The Pine Ridge Indian reservation is home to the Oglala Lakota Indians. This is the same band that produced some of the most famous and tragic characters in the Old West. Sitting Bull, the great leader who defeated the entire 7th Calvary at the Battle of the Little Big Horn but was later killed by his own people, called an area now encompassed by the reservation home. Crazy Horse, another Lakota warrior, was also from the same region.
Tragically, this storied past of self-sufficiency, martial prowess and some of the last Indian holdouts of the Indian Wars period has given way to ennui and despair. Today, the Pine Ridge residents, most of whom are direct descendants of figures like Sitting Bull and Crazy Horse, are wracked with every social pathology known to man. Grinding poverty, low educational attainment and rampant alcoholism are the most prominent features of the landscape that a first time visitor to the reservation will see today. Of all the problems, many see alcoholism as the worst. With the highest rate, by far, of fetal alcohol syndrome, as many as 25 percent of newborns on the reservation are afflicted with the disease.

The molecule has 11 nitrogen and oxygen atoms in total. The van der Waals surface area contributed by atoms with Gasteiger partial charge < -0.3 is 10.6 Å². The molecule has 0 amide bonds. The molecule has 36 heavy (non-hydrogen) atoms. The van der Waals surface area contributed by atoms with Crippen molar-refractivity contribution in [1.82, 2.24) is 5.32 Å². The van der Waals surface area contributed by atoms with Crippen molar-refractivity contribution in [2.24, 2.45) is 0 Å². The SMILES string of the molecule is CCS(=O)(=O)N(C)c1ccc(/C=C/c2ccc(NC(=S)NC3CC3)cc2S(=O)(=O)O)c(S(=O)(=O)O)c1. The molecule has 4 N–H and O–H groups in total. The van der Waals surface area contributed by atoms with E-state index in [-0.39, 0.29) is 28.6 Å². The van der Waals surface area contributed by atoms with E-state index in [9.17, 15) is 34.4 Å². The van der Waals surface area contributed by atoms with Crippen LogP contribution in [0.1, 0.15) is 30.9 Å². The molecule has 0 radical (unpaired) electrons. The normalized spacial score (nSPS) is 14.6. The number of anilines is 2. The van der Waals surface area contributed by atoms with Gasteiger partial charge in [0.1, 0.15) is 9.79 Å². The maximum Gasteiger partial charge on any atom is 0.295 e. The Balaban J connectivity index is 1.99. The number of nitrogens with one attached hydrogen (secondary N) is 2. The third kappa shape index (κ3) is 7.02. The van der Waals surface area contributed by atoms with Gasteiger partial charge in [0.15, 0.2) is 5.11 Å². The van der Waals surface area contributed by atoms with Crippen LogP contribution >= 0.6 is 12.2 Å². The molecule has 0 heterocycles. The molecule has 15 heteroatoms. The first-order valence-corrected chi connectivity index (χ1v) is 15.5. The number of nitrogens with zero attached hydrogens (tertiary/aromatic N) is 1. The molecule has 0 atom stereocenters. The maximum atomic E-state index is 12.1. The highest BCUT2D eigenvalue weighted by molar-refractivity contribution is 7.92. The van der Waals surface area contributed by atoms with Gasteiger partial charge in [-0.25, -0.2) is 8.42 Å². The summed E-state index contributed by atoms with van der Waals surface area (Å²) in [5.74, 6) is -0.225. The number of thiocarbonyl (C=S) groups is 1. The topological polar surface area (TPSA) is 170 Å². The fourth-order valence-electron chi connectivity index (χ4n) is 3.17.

This serious problem with alcohol has led to the reservation being dry for almost the entirety of its existence. Alcohol sales to its residents are strictly prohibited and violators are punished to the full extent the law will allow. However, this has meant that, since the late 1800s, the nearby town of Whiteclay, Nebraska has taken up the slack that the prohibition on alcohol has left in the marketplace. Located just 5 miles from the reservation, Whiteclay’s sole purpose is selling liquor to Natives. Since the town of 14 has no other industry, this has long struck many activists and politicians as unseemly, at best.
Now, the Nebraska State Liquor Board is considering not renewing the liquor licenses for Whiteclay’s four stores. This would effectively shut them down immediately upon the expiration of their licenses in May. But many believe this well intentioned move is an example of government overreach. They say that, like in Prohibition, it will create more problems than it solves.